It’s like in my favorite alternative history novel, Guns of the South. Robert E. Lee (who was an engineer) becomes suspicious about the AK-47s that have come back to the Confederacy via time machine because they seemed to have leaped perfectly out of nowhere, and he knows that is impossible. They were such perfect, finished weapons — there had to be less perfect forebears that this was an improvement upon. And he was right. The Kalashnikovs had skipped 150 years of technological development, from his perspective.

            Yeah, I know it’s science fiction. It’s just that the fact that it WAS science fiction sets up a perfect illustration of the fact that a highly refined, yet beautifully simple invention like the AK cannot and does not come out of nowhere. The Confederacy couldn’t have AK-47s because their technology wasn’t ready. That’s why it could only happen in make-believe.

            By the way, the white supremacists who stole a time machine and brought back those weapons did so in 2014. So… we’re supposed to have time travel now. (The book came out in 1992.)

            But back to our point…

            The Web is unlike AK-47s. Since it is virtual and not physical, ideas CAN seem to come out of nowhere. But the person who comes up with a brilliant new way to use the Web is able to execute it because of his experience doing the things (invented by other people) that it builds upon, if nothing more substantial than the basic coding language.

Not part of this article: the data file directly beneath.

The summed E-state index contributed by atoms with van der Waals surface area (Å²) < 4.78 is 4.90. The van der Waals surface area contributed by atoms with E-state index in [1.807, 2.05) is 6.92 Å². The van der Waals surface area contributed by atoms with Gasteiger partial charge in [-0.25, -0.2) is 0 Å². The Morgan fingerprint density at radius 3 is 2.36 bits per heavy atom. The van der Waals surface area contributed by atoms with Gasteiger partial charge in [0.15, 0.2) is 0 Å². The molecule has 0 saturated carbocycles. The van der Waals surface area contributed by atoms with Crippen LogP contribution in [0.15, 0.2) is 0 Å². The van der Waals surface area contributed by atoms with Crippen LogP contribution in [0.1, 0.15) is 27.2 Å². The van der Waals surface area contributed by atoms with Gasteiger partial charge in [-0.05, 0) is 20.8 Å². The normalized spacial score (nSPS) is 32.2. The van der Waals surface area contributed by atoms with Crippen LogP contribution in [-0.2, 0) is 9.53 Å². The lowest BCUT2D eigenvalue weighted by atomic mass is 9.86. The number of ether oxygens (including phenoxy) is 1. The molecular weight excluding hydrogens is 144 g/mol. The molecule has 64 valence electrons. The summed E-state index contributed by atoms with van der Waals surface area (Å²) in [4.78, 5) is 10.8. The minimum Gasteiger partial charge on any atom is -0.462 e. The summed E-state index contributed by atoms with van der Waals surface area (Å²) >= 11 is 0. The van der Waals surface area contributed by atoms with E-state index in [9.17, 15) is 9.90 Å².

I might have a good idea that it would be nice to have a web product that could do X. but I don’t have enough knowledge of what was done before and more importantly HOW it was done in order to know whether it is possible, or how to test whether it is possible. I have to have some knowledge and experience — based on things that went before my inspiration — to know that my idea is even doable.

            The HDTV in my house is a marvel based upon many inventions by many individuals you Ayn Rand fans seek to celebrate. Yay for them. But no one person took us from no TV to the HDTV. That WAS a process, involving many minds. There is an interdependence there…

            That’s the problem with ideology. One sort of ideologue wants to believe it’s all individual initiative; another sort wants to be everything is done collectively. But there’s a constant interaction between individual inspiration and hard work, and all sorts of other people who were necessary, both before and after the inspiration, to make its practical application possible.

            That’s why people like Steve Jobs and Bill Gates and Jeff Bezos hire other smart people to work for them in large organizations, from engineers who refine ideas to skilled workers on assembly lines — that’s what it takes to convert bright ideas into economic realities…

          4. Brad Warthen Post author

            SPOILER ALERT: Later in the novel, after the men from the future go to war with the Confederacy and are overcome by sheer numbers and their secret offices in Richmond are discovered, Lee demands that the captured survivors show them how to work the devices (such as an Apple computer) that were found there, and show them how to make such devices themselves.